Assad’s Kurdish strategy

Joshua Landis writes: Assad’s Kurdish strategy appears to be to help the PKK to take control of the Kurdish regions of Syria in the North East. His aim is to hurt both the Free Syrian Army and Turkey, which are leading the opposition against him. In general, his strategy is to weaken the Sunni Arabs of Syria. On July 19, the Syrian Army withdrew from the town of Kobani followed by Efrin, Derik and Amuda as PYD forces swept in to take its place. Many claimed this peaceful transfer of power was orchestrated by the Assad regime and PYD leaders. There was no fighting and no casualties were incurred, according to the PYD , which said the party essentially issued an ultimatum that prompted Syrian government forces to withdraw from their positions.

The PKK, masquerading as the Democratic Union Party (PYD), is the wing of the Kurdish movement that is most anti-Turkish and therefor anti-Free Syrian Army. It is also vocally pan-Kurdish in contrast to many of the other Kurdish parties in Syria, which have positioned themselves, at least for the time-being, around the more limited goal of seeking Kurdish national rights enshrined in an autonomous region within Syria. The Kurdistan Workers’ Party is blamed by Turkish authorities for the death of 40,000 Turks and Kurds over the last several decades due to their separatist agenda and insurgent tactics. Because the PKK is better armed and more militant than other Kurdish groups, it has advantages because it is more prepared for war and the use of force.

The Kurdish National Council (KNC) represents most of the Kurdish parties that oppose the PYD strategy. It is looking for an accommodation with the Free Syrian Army and Syrian opposition forces as a means to gaining national rights and freedom for Kurds. The KNC is a fractious coalition, that is not well armed or organized.

The Kurdish parts of Syria will undoubtedly become the focus of the power struggle that is emerging in the region over Syria. Sunni Arabs and Turks will line up against it. Shiite forces will be inclined to encourage Kurdish independence if only to hurt the Sunni Arabs by playing minorities of every stripe against the against the FSA, Saudi Arabia, Turkey and the US.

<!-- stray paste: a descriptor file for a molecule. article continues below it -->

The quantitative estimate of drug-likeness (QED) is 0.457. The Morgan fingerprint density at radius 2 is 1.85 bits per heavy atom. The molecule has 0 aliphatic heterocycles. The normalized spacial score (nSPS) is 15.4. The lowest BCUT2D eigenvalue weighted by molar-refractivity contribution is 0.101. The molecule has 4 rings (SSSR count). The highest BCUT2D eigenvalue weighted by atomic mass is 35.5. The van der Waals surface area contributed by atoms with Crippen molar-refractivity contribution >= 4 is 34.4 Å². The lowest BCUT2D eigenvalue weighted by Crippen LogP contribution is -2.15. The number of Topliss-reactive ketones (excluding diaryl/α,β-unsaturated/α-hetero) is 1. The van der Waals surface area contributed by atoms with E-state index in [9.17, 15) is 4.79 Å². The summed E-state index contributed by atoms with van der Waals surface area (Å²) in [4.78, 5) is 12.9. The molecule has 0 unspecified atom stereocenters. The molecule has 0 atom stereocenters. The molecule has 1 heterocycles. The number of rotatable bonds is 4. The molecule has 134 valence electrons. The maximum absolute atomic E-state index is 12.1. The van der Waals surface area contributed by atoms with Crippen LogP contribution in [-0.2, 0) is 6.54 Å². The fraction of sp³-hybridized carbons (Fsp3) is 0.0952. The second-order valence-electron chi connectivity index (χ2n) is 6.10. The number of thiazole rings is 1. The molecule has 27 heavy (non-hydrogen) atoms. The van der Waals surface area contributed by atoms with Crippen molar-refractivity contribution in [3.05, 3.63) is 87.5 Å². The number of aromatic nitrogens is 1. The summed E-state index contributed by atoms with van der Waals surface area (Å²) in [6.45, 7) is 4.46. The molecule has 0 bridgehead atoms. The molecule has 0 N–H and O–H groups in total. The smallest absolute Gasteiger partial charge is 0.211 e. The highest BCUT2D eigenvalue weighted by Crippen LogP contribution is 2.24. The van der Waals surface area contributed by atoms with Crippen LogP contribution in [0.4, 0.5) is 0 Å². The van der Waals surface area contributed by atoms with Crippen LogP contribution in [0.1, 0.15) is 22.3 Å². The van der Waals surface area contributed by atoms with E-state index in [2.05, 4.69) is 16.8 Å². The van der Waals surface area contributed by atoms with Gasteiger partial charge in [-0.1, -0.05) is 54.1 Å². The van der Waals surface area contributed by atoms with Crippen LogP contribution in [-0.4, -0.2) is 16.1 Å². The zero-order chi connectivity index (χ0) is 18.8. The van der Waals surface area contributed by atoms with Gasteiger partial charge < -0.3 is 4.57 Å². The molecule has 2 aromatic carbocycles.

But what should the Kurds do? All Kurds are looking to take advantage of the collapse of central authority in Syria. They see this as an historic opportunity to press for their freedom and national rights. But how hard should they press and how fast? Should they work with Turkey against Assad or should they fight Turkey and ally with Assad? Is this a moment for caution or for audacity? Should they side with the Syrian opposition and Turkey against the Assad regime based on the notion that the Syrian revolt is about freedom versus dictatorship? Or should they side with Syria’s religious minorities against Sunni Arabs, based on the understanding that this uprising is largely sectarian. If this is the case, perhaps Kurds, being an ethnic minority, should stick with minorities in general against Sunni Arabs, who will present the greatest future obstacle to Kurdish ambitions? For decades the Assad regime has stood for Arab chauvinism and the denial of Kurdish national rights. Now that Assad and the Arab Baath Party are losing power, some Kurds calculate that the Free Syrian Army will inherit the banner of Arab Nationalism.

Syria’s Kurds are understandably divided over how to pursue the struggle for Kurdish national rights and freedoms. The Syrian revolution is only in its infancy. The forces on the ground are changing with great speed to meet the challenges of the battlefield. Along with the emergence of new combatants and the transformation of the Syrian Army into an Alawite militia, ideologies are changing as rapidly as the faces of the leading fighters. Trying to keep up with the emerging forces in Syria is a full-time job. Kurds are having as much trouble picking their way through the dynamic battlefield and defining a strategy as everyone else. Their many factions are also fighting furiously among themselves for primacy in what many see as an emerging Kurdish state.

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